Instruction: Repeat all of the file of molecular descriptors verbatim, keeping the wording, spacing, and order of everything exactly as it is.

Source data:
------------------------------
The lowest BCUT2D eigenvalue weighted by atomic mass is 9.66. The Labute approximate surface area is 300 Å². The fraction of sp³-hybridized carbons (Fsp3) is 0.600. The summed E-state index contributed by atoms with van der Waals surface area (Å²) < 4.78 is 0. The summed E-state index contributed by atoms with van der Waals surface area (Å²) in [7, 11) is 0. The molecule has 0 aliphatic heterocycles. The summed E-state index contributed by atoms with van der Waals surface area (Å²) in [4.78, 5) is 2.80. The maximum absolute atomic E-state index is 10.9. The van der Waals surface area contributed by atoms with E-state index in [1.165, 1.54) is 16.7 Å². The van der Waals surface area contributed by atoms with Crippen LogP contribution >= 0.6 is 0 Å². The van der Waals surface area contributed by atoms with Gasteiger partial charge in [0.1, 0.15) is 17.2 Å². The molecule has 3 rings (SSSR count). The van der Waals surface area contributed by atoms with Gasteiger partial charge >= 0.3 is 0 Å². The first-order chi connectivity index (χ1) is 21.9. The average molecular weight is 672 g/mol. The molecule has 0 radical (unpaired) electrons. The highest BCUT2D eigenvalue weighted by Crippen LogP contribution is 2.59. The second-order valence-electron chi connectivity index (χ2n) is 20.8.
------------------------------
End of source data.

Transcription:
The lowest BCUT2D eigenvalue weighted by atomic mass is 9.66. The Labute approximate surface area is 300 Å². The fraction of sp³-hybridized carbons (Fsp3) is 0.600. The summed E-state index contributed by atoms with van der Waals surface area (Å²) < 4.78 is 0. The summed E-state index contributed by atoms with van der Waals surface area (Å²) in [7, 11) is 0. The molecule has 0 aliphatic heterocycles. The summed E-state index contributed by atoms with van der Waals surface area (Å²) in [4.78, 5) is 2.80. The maximum absolute atomic E-state index is 10.9. The van der Waals surface area contributed by atoms with E-state index in [1.165, 1.54) is 16.7 Å². The van der Waals surface area contributed by atoms with Crippen LogP contribution >= 0.6 is 0 Å². The van der Waals surface area contributed by atoms with Gasteiger partial charge in [0.1, 0.15) is 17.2 Å². The molecule has 3 rings (SSSR count). The van der Waals surface area contributed by atoms with Gasteiger partial charge >= 0.3 is 0 Å². The first-order chi connectivity index (χ1) is 21.9. The average molecular weight is 672 g/mol. The molecule has 0 radical (unpaired) electrons. The highest BCUT2D eigenvalue weighted by Crippen LogP contribution is 2.59. The second-order valence-electron chi connectivity index (χ2n) is 20.8.